It’s time to stop resisting the pain

Yesterday, I cracked open yet another self-help book–one I’ve been wanting to read because it is magically going to tell me how to be self-compassionate.

The very first chapter made me stop and think. This chapter dealt with our perception of pain and with it came a novel idea (to me): Pain is increased when we resist it. Pain is decreased when we accept it.

In fact, the more resistance that we feel, the more our pain amplifies and turns into suffering. 

This is a very unnatural way of thinking for me. I am the queen of burying my needs and hiding my emotions. I am the master of “Smile and Fake It.”

When I go to therapy, I often sit on her couch and start to cry. Immediately, I begin to hold my breath and avert my eyes. I stare at this piece of artwork on her wall, clenching my jaw and willing myself to JUST. GET. IT. TOGETHER.

And it hurts. I really want to let it all out–but I fear breaking apart. So, instead, I hold it in.

The thing is–holding it in is not helping me. When I hold “it” in (whatever “it” might be), I take it home with me and I ruminate over it. Over and over.

And over again.

That is when the suffering, the misery, and the self-blame/shame/hate game begins.

I have been struggling this month.

When I close my eyes and think about how I feel, I literally visualize a deep muddy hole. I am stuck at the bottom, standing in two inches of water, trying to claw my way up the slippery walls. I can see the sun at the top. I just can’t get there.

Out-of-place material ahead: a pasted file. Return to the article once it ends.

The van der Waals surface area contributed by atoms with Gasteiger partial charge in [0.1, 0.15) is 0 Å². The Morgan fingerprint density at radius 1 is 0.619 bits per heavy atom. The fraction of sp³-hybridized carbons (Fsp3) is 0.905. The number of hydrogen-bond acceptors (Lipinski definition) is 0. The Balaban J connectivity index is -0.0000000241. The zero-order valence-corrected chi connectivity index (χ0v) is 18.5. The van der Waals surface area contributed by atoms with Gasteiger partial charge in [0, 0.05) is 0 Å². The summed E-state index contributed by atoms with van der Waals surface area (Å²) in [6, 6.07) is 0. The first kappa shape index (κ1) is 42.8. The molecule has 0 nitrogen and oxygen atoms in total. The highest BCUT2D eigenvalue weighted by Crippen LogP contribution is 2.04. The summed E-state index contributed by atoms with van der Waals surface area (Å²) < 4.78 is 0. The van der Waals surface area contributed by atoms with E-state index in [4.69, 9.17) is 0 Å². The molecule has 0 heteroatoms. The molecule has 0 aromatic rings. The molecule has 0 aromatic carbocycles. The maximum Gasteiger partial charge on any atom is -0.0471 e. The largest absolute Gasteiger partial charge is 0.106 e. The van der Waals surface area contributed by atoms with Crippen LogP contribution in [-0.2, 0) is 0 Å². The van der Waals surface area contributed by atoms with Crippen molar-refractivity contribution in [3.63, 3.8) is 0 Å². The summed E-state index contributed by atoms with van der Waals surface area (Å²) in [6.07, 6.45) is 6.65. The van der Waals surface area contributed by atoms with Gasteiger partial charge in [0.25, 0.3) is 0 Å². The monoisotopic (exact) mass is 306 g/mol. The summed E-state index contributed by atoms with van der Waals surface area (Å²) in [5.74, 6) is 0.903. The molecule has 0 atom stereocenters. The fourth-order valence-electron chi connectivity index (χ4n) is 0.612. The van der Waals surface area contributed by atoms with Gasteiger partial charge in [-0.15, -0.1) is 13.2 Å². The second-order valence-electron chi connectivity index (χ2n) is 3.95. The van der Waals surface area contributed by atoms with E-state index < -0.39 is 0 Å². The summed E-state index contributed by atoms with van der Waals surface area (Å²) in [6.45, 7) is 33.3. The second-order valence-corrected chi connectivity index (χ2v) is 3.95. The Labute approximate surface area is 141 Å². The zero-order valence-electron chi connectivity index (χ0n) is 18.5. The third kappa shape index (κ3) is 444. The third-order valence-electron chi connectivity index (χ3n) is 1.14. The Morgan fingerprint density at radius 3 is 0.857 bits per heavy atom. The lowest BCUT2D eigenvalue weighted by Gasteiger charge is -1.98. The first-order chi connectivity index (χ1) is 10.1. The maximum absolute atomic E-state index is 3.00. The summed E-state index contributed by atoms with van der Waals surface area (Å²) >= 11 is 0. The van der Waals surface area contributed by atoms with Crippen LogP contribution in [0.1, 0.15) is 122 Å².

I’ve been wondering–am I throwing myself a pity party? Am I a narcissist? (I don’t think I am–but then again, that’s probably what a narcissist would think.) Am I simply going to therapy seeking sympathy instead of healing?

…I don’t think so.

So, today, when I read this first chapter, I forced myself to consider–what if pain–a universal human experience–is okay? What if worry, and anxiety, and sadness, and grief–are okay? And normal? What if I can just tell myself, “You are feeling depressed. This is a hard month. It is okay to feel what you are feeling,” rather than, “God, why are you so depressed? What is wrong with you? Why can’t you just be positive and look on the bright side?”

With the first response, I could actually acknowledge my feelings and allow myself to feel them. Then what?

Then maybe I could move on. (That’s a novel idea).

The way I’ve been doing it definitely isn’t working. The more I tell myself that I need to stop, question why I am feeling this way, the more I get STUCK.

I don’t wanna be stuck here anymore.

I think, if I’m going to be stuck in that hole, I need to stop waiting for someone else to throw me a lifeline and help me out. While I’m waiting for that, I’m simply panicking more.

Instead, I need to look around and acknowledge that I am there. Accept it, and calmly find my way out.

It’s not normal for me. It won’t be easy.

But I’m willing to try.

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